LAC tensions given the go-by

Week-long plenary meetings in China take up other pressing issues

LAC tensions given the go-by

Axe falls: The dismissal of 17 NPC deputies, among them two decorated officers, has sent a chill through the PLA officer cadre.

Jayadeva Ranade

President, Centre for China Analysis and Strategy

The annual plenary meetings (May 21-28) of China’s top political advisers who comprise the Chinese People’s Political Consultative Conference (CPPCC) and Deputies to the National People’s Congress (NPC) — China’s version of a parliament — in Beijing are important events that give an insight into China’s economic situation, plans for the coming year and the thinking of its leadership. Commonly called the ‘Big Two’, the list of People’s Liberation Army (PLA) delegates attending the event and their discussions yields clues as to the Chinese Communist Party (CCP) leadership’s areas of emphasis in the military. The recently concluded 13th session of the 13th NPC and third session of the 13th CPPCC have been no different.

As per practice, President Xi Jinping, who is also chairman of the Central Military Commission (CMC) and commander-in-chief of the PLA, met the PLA deputies, and told them that ‘the world is an increasingly dangerous place’ and ‘the epidemic has brought a profound impact on the global landscape and on China’s security and development as well.’ He ordered the military to ‘think about worst-case scenarios, scale up training and battle preparedness, promptly and effectively deal with all sorts of complex situations and resolutely safeguard national sovereignty, security and development interests.’ The hike in defence budget by the lowest increment in recent years of only 6.6 per cent to $178.2 billion, elicited some negative comments. Hong Kong-based retired officer of the PLA Second Artillery, now renamed the PLA Rocket Force, and prolific commentator on China’s state-owned TV and media, Song Zhongping, said: ‘China is facing national security threats, including those taking place very nearby to China and in non-traditional security fields. Compared to these threats, China’s military expenditure was far from enough’. Global Times quoted unnamed military experts as saying, ‘In the post-pandemic period, China faces more military threats from other countries, mainly the US. With Taiwan secessionists becoming more and more rampant, reunification by force with the island of Taiwan is always on the table, adding that in this situation, increasing the defence budget must not stop’. With this as backdrop, Xi Jinping told PLA officers not to take the money for granted and that ‘every penny must be well spent to produce maximum results’. He also asked them to accelerate research and development of Covid-19 drugs and vaccines.

Interesting was that through the entire week’s deliberations of the CPPCC and NPC, none of the delegates was reported by China’s official media as having made any reference to the tensions between India and China along the Line of Actual Control (LAC). Xi Jinping did not refer to it. Chinese foreign minister Wang Yi, at his press conference on the sidelines of the NPC meeting on May 24, also made no mention of the tensions. The solitary reference to India was by Song Zhongping, who told Global Times (May 22) that ‘people should ask first, which countries are threatening China’s national security in the first place? They should ask the US, they should ask India, and some other neighbouring countries and regions.’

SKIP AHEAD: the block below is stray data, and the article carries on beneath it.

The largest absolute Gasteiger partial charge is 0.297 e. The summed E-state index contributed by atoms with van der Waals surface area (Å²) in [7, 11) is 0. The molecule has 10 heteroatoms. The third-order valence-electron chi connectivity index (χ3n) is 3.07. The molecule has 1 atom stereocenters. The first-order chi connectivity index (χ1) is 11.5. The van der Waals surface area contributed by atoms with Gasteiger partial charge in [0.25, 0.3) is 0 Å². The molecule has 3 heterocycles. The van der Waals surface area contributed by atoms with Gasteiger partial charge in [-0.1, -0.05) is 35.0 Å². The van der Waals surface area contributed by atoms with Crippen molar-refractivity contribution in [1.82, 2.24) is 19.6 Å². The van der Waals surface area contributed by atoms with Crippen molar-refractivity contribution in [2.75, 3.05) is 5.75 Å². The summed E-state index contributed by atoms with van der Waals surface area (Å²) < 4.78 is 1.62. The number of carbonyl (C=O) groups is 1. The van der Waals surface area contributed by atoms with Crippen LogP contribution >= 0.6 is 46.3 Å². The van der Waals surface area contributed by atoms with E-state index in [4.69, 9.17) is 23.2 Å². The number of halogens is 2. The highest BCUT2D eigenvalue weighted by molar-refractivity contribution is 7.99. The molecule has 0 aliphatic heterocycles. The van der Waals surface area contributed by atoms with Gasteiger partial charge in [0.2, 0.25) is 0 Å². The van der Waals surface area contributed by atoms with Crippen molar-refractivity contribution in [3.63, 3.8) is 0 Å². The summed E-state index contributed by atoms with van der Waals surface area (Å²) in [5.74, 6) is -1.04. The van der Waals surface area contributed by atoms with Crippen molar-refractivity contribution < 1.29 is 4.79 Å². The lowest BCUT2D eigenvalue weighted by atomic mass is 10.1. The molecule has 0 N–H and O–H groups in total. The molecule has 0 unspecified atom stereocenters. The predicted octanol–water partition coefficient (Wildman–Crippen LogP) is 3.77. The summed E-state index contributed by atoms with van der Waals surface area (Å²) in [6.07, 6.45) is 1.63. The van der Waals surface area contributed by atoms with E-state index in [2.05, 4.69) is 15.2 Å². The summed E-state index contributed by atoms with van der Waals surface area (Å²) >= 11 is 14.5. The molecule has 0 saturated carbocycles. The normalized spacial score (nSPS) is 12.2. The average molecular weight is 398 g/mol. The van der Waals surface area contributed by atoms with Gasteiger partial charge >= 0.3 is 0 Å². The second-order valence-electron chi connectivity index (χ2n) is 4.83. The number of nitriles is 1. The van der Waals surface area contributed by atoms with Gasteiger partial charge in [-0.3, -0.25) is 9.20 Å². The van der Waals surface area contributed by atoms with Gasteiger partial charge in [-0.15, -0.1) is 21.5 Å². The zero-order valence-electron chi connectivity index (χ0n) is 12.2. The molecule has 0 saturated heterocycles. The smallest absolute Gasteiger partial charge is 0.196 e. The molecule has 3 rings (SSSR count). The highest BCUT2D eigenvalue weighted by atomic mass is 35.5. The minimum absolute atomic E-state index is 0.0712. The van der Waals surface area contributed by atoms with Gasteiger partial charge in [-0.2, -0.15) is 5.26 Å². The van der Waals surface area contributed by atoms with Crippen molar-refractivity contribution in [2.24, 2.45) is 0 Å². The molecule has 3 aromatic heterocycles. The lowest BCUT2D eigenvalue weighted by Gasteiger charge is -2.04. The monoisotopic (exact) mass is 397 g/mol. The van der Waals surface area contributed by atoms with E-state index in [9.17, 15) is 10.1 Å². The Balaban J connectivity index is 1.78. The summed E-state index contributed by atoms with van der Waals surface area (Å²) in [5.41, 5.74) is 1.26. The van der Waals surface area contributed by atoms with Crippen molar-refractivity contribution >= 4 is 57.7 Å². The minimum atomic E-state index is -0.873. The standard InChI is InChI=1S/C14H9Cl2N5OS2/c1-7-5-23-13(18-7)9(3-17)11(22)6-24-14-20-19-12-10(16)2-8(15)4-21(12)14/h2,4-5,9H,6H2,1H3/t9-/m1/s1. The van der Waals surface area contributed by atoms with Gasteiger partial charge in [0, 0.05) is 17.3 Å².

The other surprise development was the announcement on May 21 that 17 deputies to the NPC had been asked to resign. Among them were four senior PLA officers who were ordered to resign, including as NPC deputies, due to ‘serious violations of discipline and law’. Investigations of the four had started late last year and the list of PLA deputies to the NPC, which was finalised on May 10, omitted their names. Corruption, which is often listed as one of the charges, was not mentioned, suggesting that possibly doubts about their political reliability or factionalism could have been the factors for their dismissal.

The PLA officers are Lt Gen Rao Kaixun, the former Deputy Commander and Chief of Staff of the PLA Strategic Support Force (SSF); Maj Gen Meng Zhongkang, former Political Commissar of the Jiangsu Military District; Maj Gen Xu Xianghua, the former Deputy Commander of the Army in the Western Theatre Command; and Maj Gen Ye Qing, the former Political Commissar of the Hainan Military Region.

At least two of them were decorated officers with good records. Lt Gen Rao Kuixun was an officer on the fast, upward mobile track and had received rapid promotions. He was appointed commander of a Group Army at the age of 48, becoming the youngest Group Army commander at that time. He was honoured as an ‘excellent commanding officer of the PLA army’ in 2008. He was also the first Deputy Commander and Chief of Staff of the newly formed PLA Strategic Support Force (SSF).

Maj Gen Meng Zhongkang studied at the X’ian Politics College and trained at the Shijiazhuang Army Command College, Nanjing Political College Shanghai Branch, and graduated from the National Defence University. When he resigned from service, he was Political Commissar of the Jiangsu Military Region. He was awarded ‘third-class merit’ five times.

The unexpected dismissal of the four Generals further confirms that Xi Jinping continues to closely monitor the PLA and the party for any signs of factionalism or wavering in political reliability. More importantly, announcing the dismissal of the two decorated senior officers on the eve of the NPC would have sent a chill through the PLA officer cadre, thereby enabling Xi Jinping to further tighten his grip on the PLA.

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